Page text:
Monday, February 22, 2016

Emma Woods: Author Interview & Spotlight

Shifter Month continues at Fantasy Fun Reads. This week please welcome Emma woods, author of
Beasts and Savages.


Lea Corre was taught to value community, family, and the hunt. Her blood stems from a long line of proud hunters. When Lea's monthly changes come and she prepares for her own hunt, she questions the brutality and morality of the deadly custom. As she uncovers dark secrets and delves into her mother's broken past, she determines she will make her own fate. Along the way she encounters Tanner, her intended prey. His village has decided to take a stand against the tyranny of women. When Lea's prey becomes her captor, she learns more about their lives, the world, and herself. In the end, Lea must choose between two worlds, in which neither she belongs.


After breakfast, I wandered the house and tried to read. The craving grew. I couldn’t sit still. Watching the clock was agonizing, but I couldn’t help myself. By eleven, my gums ached. At eleven-thirty, I couldn’t take it any longer. I filled the metal water bottle, and Nana followed me to the basement. She kissed my forehead and wished me luck before I stepped inside.
I flipped the switch outside the door and the hum of the lights echoed through the room. I set the water bottle down on the bench. I felt panicked. The walls were closing in on me. Immediately, I regretted my decision to come down early.
I closed my eyes and took a deep breath. The wanting deep in my core exploded and my hands ached. The pain in my gums sharpened. I tasted blood and licked my teeth. My canines had dropped. The florescent lights hurt my eyes, and I made a mental note to bring sunglasses next time. After about an hour, the hum of the lights had given me a headache.
There was an audible pop in the room followed by intense burning in my right hand. I squeezed my left hand over it and yanked it back. A welt on my left palm was going numb. I had poked myself with one of my own bristles. Several fiery pangs on my hands sent current after current of pain up my arms. I knelt down and placed my palms flat on the cool floor, gritting my teeth so I wouldn’t scream.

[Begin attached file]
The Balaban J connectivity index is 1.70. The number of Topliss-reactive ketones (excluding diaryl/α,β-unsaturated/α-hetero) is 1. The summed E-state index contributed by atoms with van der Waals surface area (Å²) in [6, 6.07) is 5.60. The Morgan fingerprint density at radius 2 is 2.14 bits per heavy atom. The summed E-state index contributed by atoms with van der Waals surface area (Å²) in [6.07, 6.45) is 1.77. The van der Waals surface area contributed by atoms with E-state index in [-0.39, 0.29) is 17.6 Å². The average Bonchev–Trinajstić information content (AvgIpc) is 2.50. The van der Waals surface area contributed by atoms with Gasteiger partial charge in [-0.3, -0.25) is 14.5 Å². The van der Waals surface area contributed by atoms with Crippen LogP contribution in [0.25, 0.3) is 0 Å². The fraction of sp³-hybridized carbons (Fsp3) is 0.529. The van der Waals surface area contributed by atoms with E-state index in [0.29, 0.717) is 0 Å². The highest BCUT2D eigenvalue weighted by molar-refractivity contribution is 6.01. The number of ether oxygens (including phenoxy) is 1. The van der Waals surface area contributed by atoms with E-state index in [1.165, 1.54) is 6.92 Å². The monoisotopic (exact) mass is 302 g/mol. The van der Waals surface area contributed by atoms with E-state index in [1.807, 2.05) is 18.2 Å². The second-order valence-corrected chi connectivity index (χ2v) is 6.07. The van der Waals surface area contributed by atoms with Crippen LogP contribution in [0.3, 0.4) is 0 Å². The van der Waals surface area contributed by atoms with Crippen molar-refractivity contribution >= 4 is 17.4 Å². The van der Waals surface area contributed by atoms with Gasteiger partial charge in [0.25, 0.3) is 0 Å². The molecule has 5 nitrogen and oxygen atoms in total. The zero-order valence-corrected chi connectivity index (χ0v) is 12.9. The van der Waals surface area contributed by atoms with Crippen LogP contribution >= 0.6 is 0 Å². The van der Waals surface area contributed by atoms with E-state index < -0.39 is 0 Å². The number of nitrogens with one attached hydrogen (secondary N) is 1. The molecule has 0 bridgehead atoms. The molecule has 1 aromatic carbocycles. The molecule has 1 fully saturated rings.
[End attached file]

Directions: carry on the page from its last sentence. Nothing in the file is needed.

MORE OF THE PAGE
Once the pain began to wane, I opened my eyes and inspected my hands. Hard brown bristles spiked out of the tops of them. When I flattened my hand, they lay flat against my skin. I made a fist. The short spines poked up into the air. My nails had hardened and grown to fine points. Blood welled on my thumb when I pierced it with a nail. I stuck the wounded thumb in my mouth. The metallic taste came at the same time as a flash of red.
I pulled my thumb out of my mouth and stood. A red fog invaded the corner of my vision. I closed my eyes and shook my head, willing it away, but the fog grew thicker. The hunger deep in my core called to the mist. As it clouded my vision, the red beckoned the want. I rubbed my eyes with my palms, careful not to poke myself. Nothing would erase the soupy haze.
I sat on the bench and tried to think of a way to stop the red clouds in my eyes. My mind moved slowly and words would not come. Several frustrating minutes passed. I clenched my fists tightly. I needed to think and the only word that would come to me was red. I clenched harder, until my nails threatened to punch through my skin. My vision flashed and for a moment the world was nothing but hot embers of anger.
There was a burst of pain in my hand and the rage subsided. The fog thinned. Pain. My agony had lifted the haze. I stabbed my hands and arms with my nails, relishing the clarity that came with each puncture. The sleeves to my green cotton tunic had snags, puncture holes, and blood marks from my wrists to my elbows. Finally, the fog was nothing more than a red mist in the corner of my eyes.
I wanted a way to remember how I felt while changed, a way to record this event so that I could remember it and be prepared next time. I held up a bloodied index finger and began to write words on the wall: hunger, pain, anger, red, fog.